This week, the World Health Organization (WHO) certified the Republic of Paraguay malaria-free, the first country in the Americas to earn this designation in 45 years. I applaud Paraguay’s leadership, from the highest levels of government to the diverse network of health workers in the field, for tackling this life-threatening disease with unwavering tenacity.
Paraguay’s accomplishment is testament to what can be achieved when political will and appropriate resources are invested prudently and efficiently. Paraguay’s National Malaria Control Programme (SENEPA) concentrated efforts on treating malaria cases, while simultaneously tracking and preventing outbreaks—a truly remarkable feat.
The WHO also confirmed that a diverse set of countries spanning five regions are accelerating towards malaria elimination, putting the world on track to mark a major malaria milestone in 2020. Argentina, Algeria and Uzbekistan are eligible to be certified malaria-free later this year.
Paraguay’s success shows that progress is possible, even at a time when the malaria fight has stalled globally, and cases have increased in countries with the highest burden. Countries poised to get to zero cases by 2020 must seize the opportunity and be supported in their pursuit to bring the world closer to a malaria-free world.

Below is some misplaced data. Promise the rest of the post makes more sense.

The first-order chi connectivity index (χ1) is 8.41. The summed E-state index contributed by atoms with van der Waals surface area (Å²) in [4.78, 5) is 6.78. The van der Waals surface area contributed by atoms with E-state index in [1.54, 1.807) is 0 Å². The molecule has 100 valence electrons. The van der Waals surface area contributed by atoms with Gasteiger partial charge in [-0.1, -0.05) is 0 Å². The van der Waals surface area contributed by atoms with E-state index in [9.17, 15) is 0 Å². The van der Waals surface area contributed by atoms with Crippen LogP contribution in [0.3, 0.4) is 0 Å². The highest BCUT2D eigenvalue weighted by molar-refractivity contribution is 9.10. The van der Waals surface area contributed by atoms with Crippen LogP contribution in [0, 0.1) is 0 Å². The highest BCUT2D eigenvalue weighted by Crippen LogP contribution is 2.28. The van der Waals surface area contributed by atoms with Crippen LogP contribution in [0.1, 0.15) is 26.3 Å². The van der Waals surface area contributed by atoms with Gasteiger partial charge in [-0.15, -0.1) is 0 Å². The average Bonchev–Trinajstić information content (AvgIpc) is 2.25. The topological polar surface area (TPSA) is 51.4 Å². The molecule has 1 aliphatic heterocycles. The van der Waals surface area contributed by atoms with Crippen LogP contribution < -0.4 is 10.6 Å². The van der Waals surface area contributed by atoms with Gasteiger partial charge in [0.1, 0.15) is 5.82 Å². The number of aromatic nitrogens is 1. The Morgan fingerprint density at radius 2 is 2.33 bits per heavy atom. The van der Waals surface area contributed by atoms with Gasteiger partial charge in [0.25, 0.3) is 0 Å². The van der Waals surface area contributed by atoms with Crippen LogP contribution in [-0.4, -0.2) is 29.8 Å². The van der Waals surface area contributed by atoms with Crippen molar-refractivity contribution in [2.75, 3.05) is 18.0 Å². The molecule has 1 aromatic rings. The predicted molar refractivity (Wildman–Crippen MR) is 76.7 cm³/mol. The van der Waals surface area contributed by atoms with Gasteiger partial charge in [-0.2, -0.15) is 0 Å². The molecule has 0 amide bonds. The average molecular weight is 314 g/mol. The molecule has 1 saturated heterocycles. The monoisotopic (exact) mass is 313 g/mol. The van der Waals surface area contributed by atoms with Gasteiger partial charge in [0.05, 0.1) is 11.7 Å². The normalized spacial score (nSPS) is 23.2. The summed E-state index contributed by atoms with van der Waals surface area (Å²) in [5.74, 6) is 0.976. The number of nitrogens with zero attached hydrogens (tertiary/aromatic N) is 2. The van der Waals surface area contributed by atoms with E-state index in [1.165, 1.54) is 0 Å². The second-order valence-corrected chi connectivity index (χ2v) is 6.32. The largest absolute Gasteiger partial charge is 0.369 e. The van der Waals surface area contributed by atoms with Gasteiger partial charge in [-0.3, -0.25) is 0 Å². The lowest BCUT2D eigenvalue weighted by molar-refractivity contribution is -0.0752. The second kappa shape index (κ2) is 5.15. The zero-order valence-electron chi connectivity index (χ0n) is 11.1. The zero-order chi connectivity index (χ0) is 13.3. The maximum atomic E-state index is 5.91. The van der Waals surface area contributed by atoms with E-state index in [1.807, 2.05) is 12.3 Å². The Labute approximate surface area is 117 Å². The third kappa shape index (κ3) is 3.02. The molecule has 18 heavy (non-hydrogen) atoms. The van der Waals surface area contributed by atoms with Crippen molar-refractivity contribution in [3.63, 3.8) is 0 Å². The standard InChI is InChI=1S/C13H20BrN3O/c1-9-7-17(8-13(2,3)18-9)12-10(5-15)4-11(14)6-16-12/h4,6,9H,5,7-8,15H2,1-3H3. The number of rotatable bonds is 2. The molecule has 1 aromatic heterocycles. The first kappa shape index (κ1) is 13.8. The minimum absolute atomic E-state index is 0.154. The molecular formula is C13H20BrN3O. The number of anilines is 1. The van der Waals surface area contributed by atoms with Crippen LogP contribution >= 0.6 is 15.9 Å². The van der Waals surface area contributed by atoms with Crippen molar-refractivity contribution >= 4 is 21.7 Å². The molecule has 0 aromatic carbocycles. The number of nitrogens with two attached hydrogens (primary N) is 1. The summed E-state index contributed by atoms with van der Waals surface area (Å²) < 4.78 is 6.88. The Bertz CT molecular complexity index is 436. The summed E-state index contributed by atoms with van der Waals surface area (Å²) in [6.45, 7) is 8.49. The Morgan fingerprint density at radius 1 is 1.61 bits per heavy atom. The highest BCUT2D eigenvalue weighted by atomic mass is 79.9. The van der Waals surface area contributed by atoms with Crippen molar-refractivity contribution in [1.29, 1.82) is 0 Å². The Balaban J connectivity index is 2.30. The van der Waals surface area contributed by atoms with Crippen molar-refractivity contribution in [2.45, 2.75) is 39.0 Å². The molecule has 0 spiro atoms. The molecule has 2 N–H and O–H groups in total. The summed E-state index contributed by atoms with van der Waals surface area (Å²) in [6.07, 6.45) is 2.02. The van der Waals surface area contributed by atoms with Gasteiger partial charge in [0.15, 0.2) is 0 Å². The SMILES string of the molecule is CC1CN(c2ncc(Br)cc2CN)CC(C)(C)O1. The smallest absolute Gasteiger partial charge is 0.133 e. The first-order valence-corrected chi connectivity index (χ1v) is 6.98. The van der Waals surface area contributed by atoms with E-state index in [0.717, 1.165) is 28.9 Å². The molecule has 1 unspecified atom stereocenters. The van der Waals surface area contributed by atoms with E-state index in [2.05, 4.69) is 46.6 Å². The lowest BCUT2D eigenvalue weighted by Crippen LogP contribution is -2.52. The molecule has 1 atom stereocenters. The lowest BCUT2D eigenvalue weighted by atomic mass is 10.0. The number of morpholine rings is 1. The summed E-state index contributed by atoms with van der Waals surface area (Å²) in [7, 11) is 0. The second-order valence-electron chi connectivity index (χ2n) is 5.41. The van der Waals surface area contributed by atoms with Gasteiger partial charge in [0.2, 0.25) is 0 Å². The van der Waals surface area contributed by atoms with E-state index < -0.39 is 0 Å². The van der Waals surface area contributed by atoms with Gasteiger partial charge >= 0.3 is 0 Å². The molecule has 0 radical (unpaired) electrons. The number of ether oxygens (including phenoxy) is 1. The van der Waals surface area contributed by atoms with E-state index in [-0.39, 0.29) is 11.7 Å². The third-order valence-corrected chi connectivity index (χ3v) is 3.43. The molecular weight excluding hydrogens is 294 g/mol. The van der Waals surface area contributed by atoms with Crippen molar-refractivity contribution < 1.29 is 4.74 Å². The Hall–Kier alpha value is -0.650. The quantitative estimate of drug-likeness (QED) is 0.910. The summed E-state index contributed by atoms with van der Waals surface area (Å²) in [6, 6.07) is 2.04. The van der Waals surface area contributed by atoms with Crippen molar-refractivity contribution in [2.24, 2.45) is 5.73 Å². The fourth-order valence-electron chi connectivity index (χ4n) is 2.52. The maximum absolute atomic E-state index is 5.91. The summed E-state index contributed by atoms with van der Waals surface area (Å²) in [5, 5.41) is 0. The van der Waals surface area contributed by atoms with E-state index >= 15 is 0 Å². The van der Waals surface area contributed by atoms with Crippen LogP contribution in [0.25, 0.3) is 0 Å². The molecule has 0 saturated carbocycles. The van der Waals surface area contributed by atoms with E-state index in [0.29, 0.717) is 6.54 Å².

The Regional Malaria Elimination Initiative, which was launched earlier this year by the Inter-American Development Bank, the Bill & Melinda Gates Foundation and the Carlos Slim Foundation, brings critical new funds to the malaria fight by supporting Central American countries in taking the final steps necessary to eliminate malaria in their territories by 2020. Many of those countries are on track to eliminate, with El Salvador marking zero malaria cases for the first time in 2017.
Doubling-down on our commitments to make use of and identify new financing and bring new technologies to bear, will help ensure an end to this scourge once and for all.